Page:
Preferred Name

Aaron Agulay

Creative Commons License

Creative Commons License
This work is licensed under a Creative Commons Attribution-Noncommercial-No Derivative Works 4.0 License.

Date of Graduation

Spring 2016

Document Type


Degree Name

Doctor of Musical Arts (DMA)


School of Music


Kevin McMillan

Don Rierson

Mary Jean Speare


The voice type or ‘fach’ baryton-Martin was named for Nicolas Jean-Blaise Martin (1768–1837), a French baritone celebrated for his agile voice, brilliant timbre, and extensive range. Historical accounts described his voice as having the depth of a bass-baritone with a tenorial upper range. Unfortunately, with the departure of Martin and the evolution of voice types during the bel canto era, this particular voice category fell out of favor. However, there is a voice type that successfully evolved and survived the bel canto era: the modern lyric tenor. The manner in which we have grown accustomed to hearing singers of this fach on today’s stages is largely due to the groundwork laid by the French Grand Opera tenors of the nineteenth century. The transformation of this fach, from the refined vocal sound of the tenore di grazia to the heroic sound of the tenore di forza, was inspired by many influences but was primarily made using the vocal techniques practiced in Italy, now known as the International Italian School of Singing.

This document proposes that a transformation similar to that made by these French Grand Opera tenors could be undertaken by modern singers of the baryton-Martin fach in order to establish a legitimate lyric voice fach between lyric baritone and dramatic tenor. A reinvestigation of the attributes and reputation of Martin’s voice will be made concerning Richard Weidlich’s thesis, “Jean-Blaise Martin and the Opéra-Comique: a Study of Selected Airs by the Original baryton-Martin,” as well as Dr. Matthew Hoch’s current research on one of Martin’s successors, Pierre Bernac. This reinvestigation will hopefully define further the distinct qualities of the baryton-Martin voice and determine why this voice category has not established itself as a definitive voice type by today’s standards.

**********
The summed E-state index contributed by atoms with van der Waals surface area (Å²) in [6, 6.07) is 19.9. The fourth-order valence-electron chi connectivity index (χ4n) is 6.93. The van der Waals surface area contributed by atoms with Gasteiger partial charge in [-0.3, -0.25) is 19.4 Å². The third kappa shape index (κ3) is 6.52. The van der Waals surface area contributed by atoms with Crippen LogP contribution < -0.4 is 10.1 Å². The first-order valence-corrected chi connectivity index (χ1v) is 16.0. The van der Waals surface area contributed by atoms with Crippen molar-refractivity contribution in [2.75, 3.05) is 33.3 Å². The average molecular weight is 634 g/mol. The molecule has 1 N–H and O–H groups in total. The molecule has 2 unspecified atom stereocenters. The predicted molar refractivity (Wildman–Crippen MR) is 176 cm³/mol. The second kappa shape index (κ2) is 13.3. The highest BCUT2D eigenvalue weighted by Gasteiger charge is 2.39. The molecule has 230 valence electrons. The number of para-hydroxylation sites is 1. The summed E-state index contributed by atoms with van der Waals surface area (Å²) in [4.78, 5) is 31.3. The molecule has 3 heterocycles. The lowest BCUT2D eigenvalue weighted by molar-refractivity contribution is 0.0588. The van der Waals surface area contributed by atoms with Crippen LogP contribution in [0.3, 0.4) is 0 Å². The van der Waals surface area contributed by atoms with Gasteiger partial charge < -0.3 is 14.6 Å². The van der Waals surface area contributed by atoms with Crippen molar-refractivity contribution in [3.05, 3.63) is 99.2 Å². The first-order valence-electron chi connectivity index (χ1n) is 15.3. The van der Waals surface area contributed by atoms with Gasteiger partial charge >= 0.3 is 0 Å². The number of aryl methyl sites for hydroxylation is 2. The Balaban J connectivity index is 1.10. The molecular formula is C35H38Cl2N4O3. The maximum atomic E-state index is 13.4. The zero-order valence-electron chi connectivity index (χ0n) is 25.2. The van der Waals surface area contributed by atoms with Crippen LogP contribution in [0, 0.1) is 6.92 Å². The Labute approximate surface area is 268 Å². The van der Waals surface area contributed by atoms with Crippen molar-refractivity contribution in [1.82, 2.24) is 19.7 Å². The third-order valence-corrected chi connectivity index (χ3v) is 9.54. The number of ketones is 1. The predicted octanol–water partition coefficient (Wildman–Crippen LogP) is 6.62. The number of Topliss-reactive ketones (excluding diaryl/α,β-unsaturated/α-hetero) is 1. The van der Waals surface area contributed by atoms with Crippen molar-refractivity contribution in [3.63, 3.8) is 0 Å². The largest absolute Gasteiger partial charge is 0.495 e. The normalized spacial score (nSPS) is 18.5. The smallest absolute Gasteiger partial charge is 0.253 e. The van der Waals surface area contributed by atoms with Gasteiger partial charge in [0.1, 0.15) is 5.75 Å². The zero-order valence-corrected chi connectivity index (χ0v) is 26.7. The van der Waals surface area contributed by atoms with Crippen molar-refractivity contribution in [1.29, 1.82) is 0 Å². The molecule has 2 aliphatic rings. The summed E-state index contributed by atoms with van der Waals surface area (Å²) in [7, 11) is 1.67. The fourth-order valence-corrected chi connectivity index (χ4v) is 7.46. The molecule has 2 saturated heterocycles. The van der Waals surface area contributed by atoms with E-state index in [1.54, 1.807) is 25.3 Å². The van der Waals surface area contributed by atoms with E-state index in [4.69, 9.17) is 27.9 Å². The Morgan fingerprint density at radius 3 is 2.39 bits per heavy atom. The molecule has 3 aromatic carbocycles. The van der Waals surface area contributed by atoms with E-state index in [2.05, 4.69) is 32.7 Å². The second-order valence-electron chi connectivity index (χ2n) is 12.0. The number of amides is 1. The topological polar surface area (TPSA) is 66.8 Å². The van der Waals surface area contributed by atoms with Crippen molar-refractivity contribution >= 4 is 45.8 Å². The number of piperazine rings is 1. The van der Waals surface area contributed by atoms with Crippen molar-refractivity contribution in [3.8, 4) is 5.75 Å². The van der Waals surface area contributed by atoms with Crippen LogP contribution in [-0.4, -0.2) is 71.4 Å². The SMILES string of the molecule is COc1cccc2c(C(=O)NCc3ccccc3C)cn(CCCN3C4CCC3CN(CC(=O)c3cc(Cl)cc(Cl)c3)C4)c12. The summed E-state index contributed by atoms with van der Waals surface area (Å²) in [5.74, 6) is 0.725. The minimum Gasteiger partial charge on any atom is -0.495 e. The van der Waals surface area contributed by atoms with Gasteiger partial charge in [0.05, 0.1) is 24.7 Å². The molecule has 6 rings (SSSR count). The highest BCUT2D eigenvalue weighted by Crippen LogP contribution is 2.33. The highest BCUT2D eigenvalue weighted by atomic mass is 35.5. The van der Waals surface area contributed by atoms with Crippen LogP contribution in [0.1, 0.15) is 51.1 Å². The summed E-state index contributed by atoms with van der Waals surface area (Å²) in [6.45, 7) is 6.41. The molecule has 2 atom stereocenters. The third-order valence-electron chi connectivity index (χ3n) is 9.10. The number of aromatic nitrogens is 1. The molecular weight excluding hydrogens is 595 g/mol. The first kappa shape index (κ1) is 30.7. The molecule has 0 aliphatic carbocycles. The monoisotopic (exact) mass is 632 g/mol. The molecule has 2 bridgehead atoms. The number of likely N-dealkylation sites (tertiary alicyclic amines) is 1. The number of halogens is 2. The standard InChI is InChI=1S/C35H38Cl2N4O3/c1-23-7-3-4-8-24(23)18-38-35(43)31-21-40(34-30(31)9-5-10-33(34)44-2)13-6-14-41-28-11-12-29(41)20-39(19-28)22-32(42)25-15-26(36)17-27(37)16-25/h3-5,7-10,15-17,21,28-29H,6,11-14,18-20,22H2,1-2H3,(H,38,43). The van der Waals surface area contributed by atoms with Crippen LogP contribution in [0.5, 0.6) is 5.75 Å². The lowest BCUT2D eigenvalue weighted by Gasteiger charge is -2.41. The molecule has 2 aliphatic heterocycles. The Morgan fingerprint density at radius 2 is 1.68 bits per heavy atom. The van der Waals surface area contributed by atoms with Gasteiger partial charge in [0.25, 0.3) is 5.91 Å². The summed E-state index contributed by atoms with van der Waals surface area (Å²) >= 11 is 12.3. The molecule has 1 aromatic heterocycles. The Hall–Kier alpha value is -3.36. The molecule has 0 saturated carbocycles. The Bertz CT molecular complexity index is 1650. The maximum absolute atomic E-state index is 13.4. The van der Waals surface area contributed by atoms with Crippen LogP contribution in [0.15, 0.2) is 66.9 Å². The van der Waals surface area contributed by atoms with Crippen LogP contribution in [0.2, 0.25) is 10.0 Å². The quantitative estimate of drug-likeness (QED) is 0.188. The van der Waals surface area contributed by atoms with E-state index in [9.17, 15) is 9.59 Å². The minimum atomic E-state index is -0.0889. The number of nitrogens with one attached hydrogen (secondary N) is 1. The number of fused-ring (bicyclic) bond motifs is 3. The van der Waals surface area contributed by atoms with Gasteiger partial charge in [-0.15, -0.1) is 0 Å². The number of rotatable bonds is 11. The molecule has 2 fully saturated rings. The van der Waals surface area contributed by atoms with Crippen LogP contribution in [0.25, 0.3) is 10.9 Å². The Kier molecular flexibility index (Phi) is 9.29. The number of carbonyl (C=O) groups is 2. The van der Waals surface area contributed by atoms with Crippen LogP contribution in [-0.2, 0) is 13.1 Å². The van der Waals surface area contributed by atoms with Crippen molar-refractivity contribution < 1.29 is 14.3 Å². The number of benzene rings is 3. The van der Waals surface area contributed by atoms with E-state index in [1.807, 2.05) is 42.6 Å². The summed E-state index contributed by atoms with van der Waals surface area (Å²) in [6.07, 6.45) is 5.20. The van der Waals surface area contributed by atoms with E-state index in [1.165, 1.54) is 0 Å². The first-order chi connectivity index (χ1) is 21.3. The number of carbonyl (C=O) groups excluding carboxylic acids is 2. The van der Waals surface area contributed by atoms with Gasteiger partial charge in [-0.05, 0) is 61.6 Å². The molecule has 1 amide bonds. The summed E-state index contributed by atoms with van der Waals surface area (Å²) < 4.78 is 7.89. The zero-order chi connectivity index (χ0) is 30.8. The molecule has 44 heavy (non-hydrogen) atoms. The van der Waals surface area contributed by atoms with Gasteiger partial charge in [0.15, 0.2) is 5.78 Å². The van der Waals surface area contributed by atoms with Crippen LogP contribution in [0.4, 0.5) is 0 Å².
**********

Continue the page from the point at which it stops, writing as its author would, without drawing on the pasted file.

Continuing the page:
The second half of this document discusses a pedagogical solution for the promotion of the International Italian School of Singing to ‘modernize’ baryton-Martin singers by adopting the trusted concepts of passaggi, appoggio, and copertura. Also, selections of arias from operetta, oratorio, and musical theater, currently associated with other voice types which have similar passaggi to those of the baryton-Martin, will be explored using the tenets of the International Italian School of Singing. The logic of the baryton-Martin adopting arias and roles like these will hopefully be displayed. The main goal of this author is to encourage this evolution of technique, to secure the place of the baryton-Martin fach in the operatic world again, and to cultivate a new repertoire and utility for a ‘modernized’ baryton-Martin.

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